House Caucus to End and Prevent Homelessness

Our View: Invest ARPA Funds for An Equitable Recovery

The American Rescue Plan Act (ARPA) was passed earlier this year to help communities recover from the wide-ranging economic and health impacts of the Covid-19 pandemic. With an infusion of $5.3 billion in direct aid from this package, Massachusetts has a once-in-a-lifetime opportunity to invest in our communities and address systemic inequities in the social safety net. The most pressing challenges affecting families – including housing affordability, economic stability, and access to childcare and learning opportunities – are deeply connected and interdependent.

Our nonprofit partners have been critical voices on issues like housing, food insecurity and racial and ethnic disparities, early education, and access to learning opportunities. Their deep knowledge of the issues and on-the-ground experience provide valuable insights about what’s needed now, and in the future, to foster strong, resilient communities.

We’re listening. But we’re not stopping there. We’re taking what we’ve heard from our partners and mobilizing our corporate partners and elected officials around a comprehensive vision for an equitable recovery.

Here’s a look at some of the recommendations we’ve shared with the Massachusetts State Legislature and the City of Boston as they develop their plans to invest the ARPA aid in communities across the Commonwealth:

  • In 2017, one third of families in Boston did not have access to the childcare they wanted. The pandemic made it worse. We joined with The Boston Foundation and the Boston Opportunity Agenda to call for investment of American Rescue Plan Act funding in ways that will expand the availability of quality childcare and help our city recover from COVID while continuing to build a robust system to support employers, young children and families. Here are the recommendations we submitted to the City of Boston Equitable Recovery Task Force last month.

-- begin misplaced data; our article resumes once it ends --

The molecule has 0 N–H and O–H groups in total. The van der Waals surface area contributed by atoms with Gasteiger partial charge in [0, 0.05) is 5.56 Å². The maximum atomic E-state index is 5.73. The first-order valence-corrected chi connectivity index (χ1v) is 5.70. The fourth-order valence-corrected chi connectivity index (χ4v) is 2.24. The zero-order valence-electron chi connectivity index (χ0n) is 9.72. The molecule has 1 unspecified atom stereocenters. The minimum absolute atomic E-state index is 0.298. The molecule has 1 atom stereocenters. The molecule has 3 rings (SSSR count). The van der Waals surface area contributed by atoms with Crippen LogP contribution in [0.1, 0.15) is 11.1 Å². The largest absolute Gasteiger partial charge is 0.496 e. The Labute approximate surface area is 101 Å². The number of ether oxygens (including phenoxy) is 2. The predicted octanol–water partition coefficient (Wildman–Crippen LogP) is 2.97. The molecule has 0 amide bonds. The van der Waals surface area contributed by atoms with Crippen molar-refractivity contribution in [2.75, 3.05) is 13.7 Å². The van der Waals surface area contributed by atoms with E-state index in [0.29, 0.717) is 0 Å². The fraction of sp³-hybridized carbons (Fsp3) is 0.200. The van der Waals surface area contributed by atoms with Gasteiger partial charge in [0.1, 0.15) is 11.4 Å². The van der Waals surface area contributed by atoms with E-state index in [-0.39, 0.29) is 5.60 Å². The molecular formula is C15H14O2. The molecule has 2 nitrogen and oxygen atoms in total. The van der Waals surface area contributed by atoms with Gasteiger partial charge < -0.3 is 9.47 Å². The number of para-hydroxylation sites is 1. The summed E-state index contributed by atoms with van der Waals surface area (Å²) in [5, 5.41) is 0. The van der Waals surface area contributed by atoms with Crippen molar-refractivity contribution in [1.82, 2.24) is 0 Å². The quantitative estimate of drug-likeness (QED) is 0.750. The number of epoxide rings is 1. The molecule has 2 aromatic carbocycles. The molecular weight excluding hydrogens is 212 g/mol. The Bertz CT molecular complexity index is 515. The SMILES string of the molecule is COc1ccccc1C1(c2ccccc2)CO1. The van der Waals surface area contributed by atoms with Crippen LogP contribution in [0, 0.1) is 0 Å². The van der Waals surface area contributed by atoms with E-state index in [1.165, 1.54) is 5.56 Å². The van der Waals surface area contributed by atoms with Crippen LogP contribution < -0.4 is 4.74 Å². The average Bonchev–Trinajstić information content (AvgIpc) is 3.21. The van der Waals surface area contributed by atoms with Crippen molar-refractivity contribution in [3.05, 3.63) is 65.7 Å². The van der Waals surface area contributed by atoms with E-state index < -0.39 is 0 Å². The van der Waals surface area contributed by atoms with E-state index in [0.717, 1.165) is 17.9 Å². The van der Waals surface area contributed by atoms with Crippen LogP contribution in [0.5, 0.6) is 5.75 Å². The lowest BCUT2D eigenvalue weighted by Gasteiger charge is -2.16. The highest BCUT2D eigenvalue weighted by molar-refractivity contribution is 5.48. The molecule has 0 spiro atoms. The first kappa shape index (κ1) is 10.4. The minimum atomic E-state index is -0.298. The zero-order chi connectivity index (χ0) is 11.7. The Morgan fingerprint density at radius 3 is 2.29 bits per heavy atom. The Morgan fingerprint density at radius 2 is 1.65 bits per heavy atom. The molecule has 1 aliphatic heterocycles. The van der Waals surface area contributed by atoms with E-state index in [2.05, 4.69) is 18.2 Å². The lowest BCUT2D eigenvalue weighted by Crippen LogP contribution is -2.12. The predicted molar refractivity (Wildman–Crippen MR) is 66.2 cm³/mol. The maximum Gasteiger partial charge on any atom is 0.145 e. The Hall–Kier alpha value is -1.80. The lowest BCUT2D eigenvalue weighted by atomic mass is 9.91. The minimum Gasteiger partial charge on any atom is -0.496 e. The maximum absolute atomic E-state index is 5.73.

• Mass211 has emerged as a critical lifeline during the COVID-19 crisis. During the past year, Mass 211 has fielded 491,545 phone calls from residents living in municipalities across the Commonwealth—a 124% increase in call volume compared to the previous year. Importantly, 48% of callers’ requests were directly related to COVID-19, and over 25% of calls were for assistance addressing mental health needs. Other top requests included seeking help accessing the state’s eviction diversion program, emergency shelter, early education and afterschool care, and utility payment assistance. Read our recommendations for strengthening this vital service even more.
  • The Massachusetts State Legislature has held a series of hearings aimed at leading a transparent, community-driven process to solicit ideas on leveraging federal dollars to advance an equitable recovery. Here’s how we’ve weighed in on issues such as relief for the nonprofit sector, early education, housing and homelessness, expansion of the Earned Income Tax Credit, and the mental health needs of children and youth.

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